Conspiring to Violate the Lacey Act
Fisher, Christine, Environmental Law
Despite being this nation's oldest wildlife protection statute, (1) the Lacey Act (2) exists in relative anonymity to the general public. Yet this Act is a valuable federal weapon against illegal wildlife trafficking. (3) Over twelve hundred Lacey Act cases were investigated in fiscal year 2000, more than most other wildlife laws. (4) The Lacey Act prohibits the importing, exporting, transporting, selling, receiving, acquiring, or purchasing of "any fish or wildlife or plant taken, possessed, transported, or sold in violation" of a tribal, state, federal, or international law. (5) However, despite the broad scope of the Lacey Act, poaching and illegal wildlife trafficking are still prevalent. (6)
A significant means to combat this problem is found in the federal Conspiracy Act. (7) The federal charge of conspiracy broadens the reach of the Lacey Act by allowing a federal conviction for behavior short of an actual completed Lacey Act offense. The crime of conspiracy occurs when "two or more persons conspire" (8) to violate the Lacey Act. The conspiracy offense can act as further arsenal against wildlife violators. In fact, charging an individual with conspiracy may be considered a graver offense than the contemplated crime (9) and can lead to harsher penalties. (10)
Because illegal wildlife traffickers are often caught before violating the Lacey Act, conspiracy is a way to charge the wrongdoers for committing a crime. Likewise, if a Lacey Act offense is committed, the offenders can be charged with conspiracy to violate the Lacey Act in addition to a charge for actually violating the Act. Considering that over $3 billion in profits is made annually by the illegal sector of the international wildlife trade in the United States, (11) conspiracy is a significant tool to aid the Lacey Act in controlling this expansive trade.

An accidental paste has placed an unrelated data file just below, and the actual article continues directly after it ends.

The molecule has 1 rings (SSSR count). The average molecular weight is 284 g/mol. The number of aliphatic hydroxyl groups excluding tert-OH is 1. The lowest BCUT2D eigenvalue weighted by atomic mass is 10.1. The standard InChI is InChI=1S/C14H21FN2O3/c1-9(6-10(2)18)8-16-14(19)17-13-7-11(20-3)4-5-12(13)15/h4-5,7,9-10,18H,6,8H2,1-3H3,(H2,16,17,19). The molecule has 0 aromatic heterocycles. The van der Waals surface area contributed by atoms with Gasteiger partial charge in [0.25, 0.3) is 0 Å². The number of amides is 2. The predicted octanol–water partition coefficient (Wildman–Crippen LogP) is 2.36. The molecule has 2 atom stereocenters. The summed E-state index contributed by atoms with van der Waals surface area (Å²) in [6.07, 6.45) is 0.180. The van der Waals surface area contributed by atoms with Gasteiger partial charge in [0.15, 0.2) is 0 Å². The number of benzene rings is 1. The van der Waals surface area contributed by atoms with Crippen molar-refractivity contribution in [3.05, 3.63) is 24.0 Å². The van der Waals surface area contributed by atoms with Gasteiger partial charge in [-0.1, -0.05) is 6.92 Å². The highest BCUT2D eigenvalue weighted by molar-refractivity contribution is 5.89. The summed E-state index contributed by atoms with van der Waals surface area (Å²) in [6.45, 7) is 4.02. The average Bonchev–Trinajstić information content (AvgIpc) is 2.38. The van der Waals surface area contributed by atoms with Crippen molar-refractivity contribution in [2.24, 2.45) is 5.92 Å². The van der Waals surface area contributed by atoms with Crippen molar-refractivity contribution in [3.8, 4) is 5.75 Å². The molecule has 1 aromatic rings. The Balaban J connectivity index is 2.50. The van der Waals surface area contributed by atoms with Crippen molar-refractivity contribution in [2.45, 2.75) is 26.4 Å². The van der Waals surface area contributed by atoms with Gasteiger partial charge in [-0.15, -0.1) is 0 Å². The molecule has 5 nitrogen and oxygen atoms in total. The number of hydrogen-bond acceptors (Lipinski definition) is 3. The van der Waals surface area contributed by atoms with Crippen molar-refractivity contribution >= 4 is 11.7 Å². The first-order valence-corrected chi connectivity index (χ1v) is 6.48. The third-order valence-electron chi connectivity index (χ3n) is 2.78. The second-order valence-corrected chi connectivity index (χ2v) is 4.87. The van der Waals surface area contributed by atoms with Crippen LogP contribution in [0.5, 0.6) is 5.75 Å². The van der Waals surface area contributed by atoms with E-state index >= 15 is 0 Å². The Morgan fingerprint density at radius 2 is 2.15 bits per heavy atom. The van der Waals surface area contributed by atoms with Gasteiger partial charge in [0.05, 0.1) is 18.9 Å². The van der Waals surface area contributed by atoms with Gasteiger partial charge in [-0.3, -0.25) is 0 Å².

A significant problem associated with uncovering and prosecuting a conspiracy, however, is that a conspiracy's essential features are secrecy and concealment. (12) Further, conspiracy is a complex area of the law, and it can be extremely difficult to understand the necessary requirements to convict under the charge.
This Comment seeks to show that adding a conspiracy count to a Lacey Act prosecution will help combat the illegal wildlife trafficking problem. In addition, this Comment provides an explanation of how to convict under the federal Conspiracy Act, as well as under the Lacey Act, and how the statutes work in conjunction.
Part II of this Comment describes the prevalence of illegal wildlife trafficking. Part III addresses the inherent problems with enforcement of the Lacey Act. Part IV explains the elements of a conviction, first under the Lacey Act, then under a federal conspiracy charge, and finally when the two charges are joined. Part V discusses the advantages and disadvantages of using the federal charge of conspiracy with the Lacey Act, and Part VI concludes that conspiracy is an effective charge to combat illegal wildlife trafficking.
II. THE OVERWHELMING PROBLEM OF WILDLIFE TRAFFICKING
Society's awareness of the problem of illegal wildlife trafficking is minimal in comparison to other problems, such as the trafficking of drugs. The United States devotes millions of dollars to the war on drugs, but little mention (or money) is given to the war on illegal wildlife trafficking. (13) Yet, illegally taken wildlife is the second largest trade on the black market, second only to the drug trade. (14) In fact, the prohibited international wildlife market provides more profit than the sale of illegal weapons. (15) The United States is a major competitor in this trade, especially because it imports and exports more wildlife than any other country. (16) The General Accounting Office (GAO) estimates that anywhere from $100 million to $250 million in illegal wildlife shipments cross the borders of the United States each year. …